What the district did makes sense, but it reminds me of one of those sets of pictures where there are about 20 frames, and while each frame matches the one right next to it, the first picture and the last picture don’t look at all alike. Depending on whom you listen to, the district opened San Marcos Academy (the re-engineered San Marcos Elementary) to (1) mollify the white parents of surrounding schools by keeping the “brown faces” out of their schools or (2) to mollify the brown parents of the former San Marcos Elementary by leaving them a neighborhood school or (3) to solve the very real need of teaching English to Spanish-speaking children or (4) to evade the chance of a lawsuit against the district for running a segregated school by making the school “voluntary” or (5) to get San Marcos Elementary students into a newer school, because the San Marcos Elementary was/is old and needed to be replaced. To summarize, San Marcos Elementary became San Marcos Academy because San Marcos Unified needed money to build more schools for a growing population and the district has a lot of kids it needs to teach English. So the district closed the elementary school in the most densely populated portion of town. Sort of.
If all this sounds confusing, it is. Just ask Coundlmember Vince Andrade. Andrade is a businessman who has lived in San Marcos for 24 years and has been a city councilman for just over one. When I asked him why San Marcos Unified closed San Marcos Elementary, he had a one-word answer, “money.” But he was quick to point out that the deal to sell San Marcos Elementary led to an immediate concern over the destination of its students. “It created a situation where all these brown faces were going to be bused to all these other schools. The first flash of trouble was at Paloma Elementary, where people started saying that these brown faces are going to lower our test scores.”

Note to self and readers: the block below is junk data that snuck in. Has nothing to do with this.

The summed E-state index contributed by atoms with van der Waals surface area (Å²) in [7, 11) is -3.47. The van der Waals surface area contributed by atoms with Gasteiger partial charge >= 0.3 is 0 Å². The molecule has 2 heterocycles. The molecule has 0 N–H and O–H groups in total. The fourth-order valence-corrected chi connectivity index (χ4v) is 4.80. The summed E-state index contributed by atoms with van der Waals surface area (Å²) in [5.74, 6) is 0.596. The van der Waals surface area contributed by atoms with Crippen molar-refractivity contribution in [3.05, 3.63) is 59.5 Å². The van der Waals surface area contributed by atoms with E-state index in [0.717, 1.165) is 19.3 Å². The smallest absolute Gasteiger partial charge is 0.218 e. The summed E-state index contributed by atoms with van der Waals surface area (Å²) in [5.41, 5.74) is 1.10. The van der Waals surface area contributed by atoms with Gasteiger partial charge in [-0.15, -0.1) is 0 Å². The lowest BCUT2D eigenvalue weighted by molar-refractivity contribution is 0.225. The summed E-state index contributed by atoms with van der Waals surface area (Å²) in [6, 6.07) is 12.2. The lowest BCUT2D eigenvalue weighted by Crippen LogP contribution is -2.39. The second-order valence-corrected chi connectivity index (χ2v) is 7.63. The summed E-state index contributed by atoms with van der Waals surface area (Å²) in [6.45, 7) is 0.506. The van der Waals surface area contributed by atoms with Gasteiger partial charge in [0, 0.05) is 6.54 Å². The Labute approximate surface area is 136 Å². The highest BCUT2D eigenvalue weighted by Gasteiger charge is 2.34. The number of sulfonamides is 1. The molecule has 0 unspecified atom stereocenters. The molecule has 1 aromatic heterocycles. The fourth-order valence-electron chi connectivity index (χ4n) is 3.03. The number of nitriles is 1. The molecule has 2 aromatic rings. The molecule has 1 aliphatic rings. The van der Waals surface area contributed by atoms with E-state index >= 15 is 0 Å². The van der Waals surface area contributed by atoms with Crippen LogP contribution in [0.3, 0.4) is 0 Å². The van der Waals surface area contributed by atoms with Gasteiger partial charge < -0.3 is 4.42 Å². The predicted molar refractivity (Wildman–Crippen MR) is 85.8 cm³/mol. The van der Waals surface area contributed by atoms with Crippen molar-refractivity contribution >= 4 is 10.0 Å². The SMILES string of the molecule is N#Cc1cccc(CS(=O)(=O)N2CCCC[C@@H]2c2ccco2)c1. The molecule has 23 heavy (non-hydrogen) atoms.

As Andrade told me this he worked his mouth, as though the thought of such thinking left a palpable distaste on his palate. “The boundary hearings were all about how many brown faces these [outlying] schools were going to get. The meetings were, like, ‘Well, how come La Costa Meadows [a San Marcos Unified elementary school in Carlsbad] isn’t getting any of these kids? We’re getting all the kids!’ And the board and the superintendent never recognized this problem. We still have a very volatile situation as far as this mindset, which they have not done anything to address. All they’ve done is try to appease it.
“The mindset is typified by the people at Paloma who say we don’t want all these brown faces; they lower our scores, etc, etc So they closed San Marcos Elementary, part of the reason which was because they had a 99 percent Latino school. The facilities aren’t any better now that they call it San Marcos Academy, but since they’ve called it an ‘academy,’ then they can get away with the enrollment because it’s volunteer. Just months before they started the Academy they had teachers knocking on doors in the community to get parents to subscribe to finally get the numbers up. If it’s such a good idea they should have a thousand kids like they did at San Marcos Elementary.”